But there is another kid on the block to consider that could be thought of as the illegitimate result of a Saturday night knee trembler between Religion and Marketing and it goes by the name of politics.

Politics does not live in the real world where people are starting to see the worthlessness of it's parents, through their lack of results. Thus politics has to tilt the wheel infavour of not just it's self but it's parents as well. But politics has got to the age of taking money off of old men in return for favours.

We try to dress it up by calling it lobbying, but the reality is that Politics swallows money so quickly that it will not be long till in the US we have a Ten Billion Dollar Election. And to make that investment pay a return a small handfull of those old men will want trillion Dollar pay offs.

But as the voting shows the natives have learned to see beyond the beads and baubles previous politicians have bought their votes with, and they want change, but that is not what the old men want. We are entering a time where the grasp of the old men can only be assured by the use of Guard Labour. The natives once learnt that Private Armies in the hands of old men are bad news, the history of the labour unions and similar have shown this. Thus the old men moved to take over the public guard labour of Law Enforcment and Military to do their bidding. But that is not working as well as it did. So the idea now is one of old expressed by Cardinal Richelieu,

    If one would give me six lines written by the hand of the most honest man, I would find something in them to have him hanged

And add a modern twist via technology, of building an information time machine that holds not just everybodies written lines, but their spoken words and thoughts to, their loves, their losses, their achivments, their failures and those of those that might once have known them, at what time and at what place.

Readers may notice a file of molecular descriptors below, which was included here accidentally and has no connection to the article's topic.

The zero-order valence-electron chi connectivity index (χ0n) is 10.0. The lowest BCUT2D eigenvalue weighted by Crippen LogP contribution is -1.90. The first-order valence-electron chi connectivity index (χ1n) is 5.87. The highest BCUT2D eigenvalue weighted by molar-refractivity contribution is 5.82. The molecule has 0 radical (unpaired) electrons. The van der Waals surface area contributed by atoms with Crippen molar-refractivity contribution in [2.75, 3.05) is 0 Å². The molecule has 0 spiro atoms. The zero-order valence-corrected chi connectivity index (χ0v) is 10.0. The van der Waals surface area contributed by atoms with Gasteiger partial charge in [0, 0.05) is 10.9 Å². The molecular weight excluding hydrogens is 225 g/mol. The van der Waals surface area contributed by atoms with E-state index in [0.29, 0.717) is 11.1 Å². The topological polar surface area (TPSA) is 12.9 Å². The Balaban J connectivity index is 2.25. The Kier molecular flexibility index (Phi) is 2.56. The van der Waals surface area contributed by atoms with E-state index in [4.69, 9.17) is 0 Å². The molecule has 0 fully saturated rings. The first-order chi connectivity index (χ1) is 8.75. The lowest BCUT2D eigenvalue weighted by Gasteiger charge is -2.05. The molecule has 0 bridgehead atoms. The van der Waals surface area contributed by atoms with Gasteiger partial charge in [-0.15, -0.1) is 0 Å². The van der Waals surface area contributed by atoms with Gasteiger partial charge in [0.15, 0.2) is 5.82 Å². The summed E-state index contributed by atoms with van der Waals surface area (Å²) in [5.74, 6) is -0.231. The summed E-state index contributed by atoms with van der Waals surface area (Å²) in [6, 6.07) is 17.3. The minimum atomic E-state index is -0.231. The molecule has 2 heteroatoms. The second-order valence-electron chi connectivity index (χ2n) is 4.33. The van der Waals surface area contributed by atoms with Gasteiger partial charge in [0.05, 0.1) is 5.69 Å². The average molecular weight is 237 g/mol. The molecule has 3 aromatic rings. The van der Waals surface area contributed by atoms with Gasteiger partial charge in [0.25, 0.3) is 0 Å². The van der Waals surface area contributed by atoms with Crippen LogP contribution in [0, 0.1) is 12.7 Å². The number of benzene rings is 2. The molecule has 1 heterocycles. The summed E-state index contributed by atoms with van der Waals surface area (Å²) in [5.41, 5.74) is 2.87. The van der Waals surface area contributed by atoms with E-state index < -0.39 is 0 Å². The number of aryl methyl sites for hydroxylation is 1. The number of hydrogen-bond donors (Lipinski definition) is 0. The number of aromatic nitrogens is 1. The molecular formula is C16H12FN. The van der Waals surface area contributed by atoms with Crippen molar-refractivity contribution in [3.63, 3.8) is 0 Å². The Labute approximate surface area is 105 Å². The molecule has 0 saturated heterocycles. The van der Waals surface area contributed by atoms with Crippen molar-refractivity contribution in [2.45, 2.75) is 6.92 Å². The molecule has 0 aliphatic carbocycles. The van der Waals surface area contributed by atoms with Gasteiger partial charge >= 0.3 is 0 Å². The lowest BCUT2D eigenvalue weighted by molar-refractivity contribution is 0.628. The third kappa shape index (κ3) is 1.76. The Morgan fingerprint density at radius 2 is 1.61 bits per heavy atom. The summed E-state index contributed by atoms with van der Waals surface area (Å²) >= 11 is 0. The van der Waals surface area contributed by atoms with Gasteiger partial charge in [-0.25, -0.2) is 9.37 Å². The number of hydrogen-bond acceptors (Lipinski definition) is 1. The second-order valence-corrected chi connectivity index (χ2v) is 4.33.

The first step is to "collect it all" the second is "analyse it all" thus giving rise to the ability to create the best fit naratives that Cardinal Richelieu desired. We see some of this starting with the likes of the FBI "making terrorists" such that they can "Show Justice being done" rather than actually doing it. But that beast once woken needs to be fed, it cares not where the meat it grinds comes from only that there is more to sait it's ever growing appetite.

Thus the first two steps will be called upon ever more, prisons have to be full to be profitable, over crowding them makes the business more profitable still. But people notice, thus the Chicago PD trick of illegal imprisonment and interrogation got found out, so a new game is required one that apparently satisfies the rule of law, thus it will not be questionable.

This is where "Big Data" is going, and those that want to use it as such can buy the legislation, the data and the technology at bargin basment prices because of the way the political system works, those billion dollar investments they make have to be paid off a hundred times over. Which is why Big Data will not die quickly, it will not "blowout" entirely, because it's to usefull to those who would be king makers.

Clive RobinsonMarch 7, 2017 4:43 AM

@ a b praeceptis,

I've just seen your comment, I must have missed it in the 100 last comments for some reason (probably another deluge of unsoliceted advertising).

With regards,

I respectfully disagree. This blog has gone into a downward spiral not for lack of things going on on the technical side but...

The downward spiral started quite a while before that, Bruce even went "clickbaity" for a while as an experiment prior to the tolerance, then alowance of the political comments. Thus they appear almost as a concequence of the decline, not the cause. Almost as though it's another experiment, or way to increase the numbers.

I suspect however it might be that Bruce has less time on his hands these days thus other "irons in the fire" get a greater priority.